Finding common ground between schoolchildren and quantum-mechanics researchers is no easy task. After all, understanding quantum mechanics—the physics that governs the behavior of matter and light at the atomic (and subatomic) scale—can be daunting even for some physicists. However, through a recent collaboration with Google, researchers at Caltech have created a new space for this unlikely interaction—in the world of Minecraft, a popular video game.
Today Caltech announced the appointment of Thomas F. Rosenbaum as the Institute's ninth president. Dr. Rosenbaum is currently the John T. Wilson Distinguished Service Professor of Physics and provost at the University of Chicago.
This year, September 30 brings 249 undergraduates to Caltech to begin their careers of study, research, extracurricular activities, and, of course, the perpetuation of many Caltech traditions to which they will soon be introduced.
Two researchers from the California Institute of Technology (Caltech) have received Director's Awards from the National Institutes of Health (NIH) High Risk-High Reward research program. The awards, funded by the NIH Common Fund, are intended to support scientists proposing highly innovative approaches to major contemporary challenges in biomedical research.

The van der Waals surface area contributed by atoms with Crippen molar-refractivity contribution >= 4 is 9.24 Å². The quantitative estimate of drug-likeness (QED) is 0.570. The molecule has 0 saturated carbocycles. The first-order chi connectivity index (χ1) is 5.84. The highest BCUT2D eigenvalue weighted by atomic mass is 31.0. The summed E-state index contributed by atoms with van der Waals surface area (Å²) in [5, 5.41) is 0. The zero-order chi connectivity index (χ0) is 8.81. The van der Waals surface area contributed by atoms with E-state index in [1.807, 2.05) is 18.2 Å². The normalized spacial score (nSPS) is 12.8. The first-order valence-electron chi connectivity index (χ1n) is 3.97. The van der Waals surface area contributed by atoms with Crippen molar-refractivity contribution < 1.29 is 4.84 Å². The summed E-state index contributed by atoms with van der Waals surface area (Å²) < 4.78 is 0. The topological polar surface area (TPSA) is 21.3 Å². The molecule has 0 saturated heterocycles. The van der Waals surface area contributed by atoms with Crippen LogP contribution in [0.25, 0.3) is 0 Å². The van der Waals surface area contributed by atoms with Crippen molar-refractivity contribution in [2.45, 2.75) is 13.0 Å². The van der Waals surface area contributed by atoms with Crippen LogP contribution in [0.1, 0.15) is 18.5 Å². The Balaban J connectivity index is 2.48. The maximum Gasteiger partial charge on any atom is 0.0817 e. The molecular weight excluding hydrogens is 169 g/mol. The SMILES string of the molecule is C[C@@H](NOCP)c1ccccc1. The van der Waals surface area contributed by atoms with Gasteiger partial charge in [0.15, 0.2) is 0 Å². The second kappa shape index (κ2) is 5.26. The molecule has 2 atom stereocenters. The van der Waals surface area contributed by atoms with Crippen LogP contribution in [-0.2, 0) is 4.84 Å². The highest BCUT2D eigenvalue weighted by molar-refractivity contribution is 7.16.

On Sunday, September 22, Caltech extended a formal welcome to new undergraduate students, graduate students, parents of new students, and postdoctoral scholars at its 11th annual Convocation at Beckman Auditorium. Anneila Sargent, vice president for student affairs and Ira S. Bowen Professor of Astronomy, presided over the ceremony, during which speakers urged students to take advantage of the many research opportunities and extracurricular activities available to them during their time at Caltech.
Colin Camerer, a behavioral economist at the California Institute of Technology whose work integrates psychology with economics experiments to understand how people behave when making decisions, has been named a MacArthur Fellow and awarded a five-year, $625,000 "no strings attached" grant.
During the past century, programmable technologies evolved from spinning gears and vacuum tubes to transistors and microchips. Now, a group of Caltech researchers and their colleagues at the University of Washington, Harvard University, and UC San Francisco are exploring how biologically important molecules—like DNA, RNA, and proteins—could be the next generation of programmable devices.